Tonight is our last night in our bed, last night to take a bath and soak in the soothing comfort of hot water, last night to be in the security and safety of our log home. Tomorrow we climb into the loaded truck and head to New Mexico, knowing when we see our home again, we will not be the same people. Who knows what the next 6-7 weeks will hold.You change every time you go out and do an epic adventure.
Our fifth installment of Circling Back to the Divide is ready to be kicked off as we pack for 500 miles backpacking New Mexico’s Continental Divide Trail. Hope this year is the last. Twenty plus years ago when we covered the entire Divide, (subject of “Scraping Heaven”), it took us five years. Hoping this year we can finish and I can get to work on another book!
We had flights in early April and were planning on heading to the Mexican border with the northbound thru-hikers and hiking up to Cuba, in northern New Mexico where we left off last year, but Covid had different plans for us all. The trail communities did not want hikers coming through their town, bringing germs and infection. So many of these folks live a marginalized life and the heads of the national scenic long trails told hikers to stay home. And so we did.
October is supposed to have much of the same weather in New Mexico as April, so we are driving our truck full of trail food and water, hoping to be as self-sufficient as possible, and “git er done” this fall.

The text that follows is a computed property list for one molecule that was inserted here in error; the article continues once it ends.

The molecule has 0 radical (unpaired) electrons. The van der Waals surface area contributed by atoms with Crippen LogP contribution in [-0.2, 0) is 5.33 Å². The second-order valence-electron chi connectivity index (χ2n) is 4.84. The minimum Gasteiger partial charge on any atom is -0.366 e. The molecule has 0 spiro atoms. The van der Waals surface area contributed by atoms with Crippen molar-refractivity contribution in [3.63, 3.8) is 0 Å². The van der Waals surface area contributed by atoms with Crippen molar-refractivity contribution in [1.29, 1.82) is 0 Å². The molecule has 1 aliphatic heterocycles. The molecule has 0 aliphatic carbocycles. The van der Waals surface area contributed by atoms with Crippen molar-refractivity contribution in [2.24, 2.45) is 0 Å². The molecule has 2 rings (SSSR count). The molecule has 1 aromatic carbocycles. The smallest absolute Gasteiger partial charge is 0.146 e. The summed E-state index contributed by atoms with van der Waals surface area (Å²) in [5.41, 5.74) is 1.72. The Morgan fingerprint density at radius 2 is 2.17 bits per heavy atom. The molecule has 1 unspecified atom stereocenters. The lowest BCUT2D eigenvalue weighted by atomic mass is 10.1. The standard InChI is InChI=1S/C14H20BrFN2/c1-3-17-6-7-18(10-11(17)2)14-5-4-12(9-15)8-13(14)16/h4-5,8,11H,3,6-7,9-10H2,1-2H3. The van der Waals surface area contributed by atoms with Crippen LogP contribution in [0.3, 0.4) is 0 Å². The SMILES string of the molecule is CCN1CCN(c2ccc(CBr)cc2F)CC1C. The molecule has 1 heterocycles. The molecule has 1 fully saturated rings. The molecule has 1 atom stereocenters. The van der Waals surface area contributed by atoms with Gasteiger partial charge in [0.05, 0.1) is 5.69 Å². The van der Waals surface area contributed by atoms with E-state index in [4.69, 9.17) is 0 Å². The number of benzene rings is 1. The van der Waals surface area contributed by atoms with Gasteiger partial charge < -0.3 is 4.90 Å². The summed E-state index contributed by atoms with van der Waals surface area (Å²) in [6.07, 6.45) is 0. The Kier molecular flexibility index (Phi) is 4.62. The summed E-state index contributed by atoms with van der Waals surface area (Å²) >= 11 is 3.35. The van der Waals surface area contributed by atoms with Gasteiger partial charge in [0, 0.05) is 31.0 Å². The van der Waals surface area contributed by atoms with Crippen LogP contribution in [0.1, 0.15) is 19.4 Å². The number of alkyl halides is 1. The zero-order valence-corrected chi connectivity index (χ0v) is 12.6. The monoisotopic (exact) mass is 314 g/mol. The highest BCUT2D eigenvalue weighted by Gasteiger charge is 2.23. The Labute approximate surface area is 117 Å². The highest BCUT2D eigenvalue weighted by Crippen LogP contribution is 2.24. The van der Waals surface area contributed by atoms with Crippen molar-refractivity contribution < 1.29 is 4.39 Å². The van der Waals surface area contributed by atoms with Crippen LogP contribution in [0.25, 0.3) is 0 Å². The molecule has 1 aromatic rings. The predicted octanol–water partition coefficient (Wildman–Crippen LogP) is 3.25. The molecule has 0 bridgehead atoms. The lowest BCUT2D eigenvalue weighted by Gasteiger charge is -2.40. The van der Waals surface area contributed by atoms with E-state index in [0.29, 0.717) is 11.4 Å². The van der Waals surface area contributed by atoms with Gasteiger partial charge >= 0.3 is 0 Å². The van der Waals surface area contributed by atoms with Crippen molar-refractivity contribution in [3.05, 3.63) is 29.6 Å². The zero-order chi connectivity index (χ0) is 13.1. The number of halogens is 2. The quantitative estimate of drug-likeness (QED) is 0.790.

Todd has concerns. If any of you know my husband, he always has concerns, but maybe more than usual this time. There is the standard- will our aging bodies hold up- the knees, the back (his issues), the hips (my issue)? Will we struggle like pack animals under the weight of our loads since we are unwilling to hike super light which would mean not enough cold-weather clothing, a too light sleeping bag, a tiny tent that’s all net and freezing, besides being so cramped for our two largish bodies, and not enough food- we can’t stand hiking hungry, all things we are not willing to exchange for super light packs. And so our packs will be the largest and heaviest out there, no doubt, if there is anyone out there, which means no other company. The biggest concern however, is no water. Most of the 450-500 miles is a desert environment. It’s bad enough in the spring, let alone the drier fall. Animals might not be out grazing so their stock tanks might not be full. The few springs that are there will most likely be dry. My young and strong friends last year on the CDT were doing 30-40 days. Todd reminded me that I NEVER did a 20 miler and I reminded him that I did one once, a 22 mile day, on the PCT because the water source was dry and I just about died and I was 28, not 64.
I am hoping we will be OK, will power through (or crawl) and have some fun along the way, (and with the help of the Trail Angels we might just be able to do it). The kids are coming out to join their parents at the end of the month to hike up the Gila River Wilderness, crossing the river hundreds of times in one week (feast or famine when it comes to water). I just hope that once they leave Nov 1 we don’t say fuck it, we’re going home too, and leave the last 160 miles to the Mexican border for another year. Which won’t be next year with two books coming out and one is April 4. My sister reminded me that 2022 will make us even two years older! I don’t want to be reminded.
So send up some good wishes, thoughts and a few prayers. I will post some photos on FB along the way. Love to you all and here’s to completing the CDT or bust!
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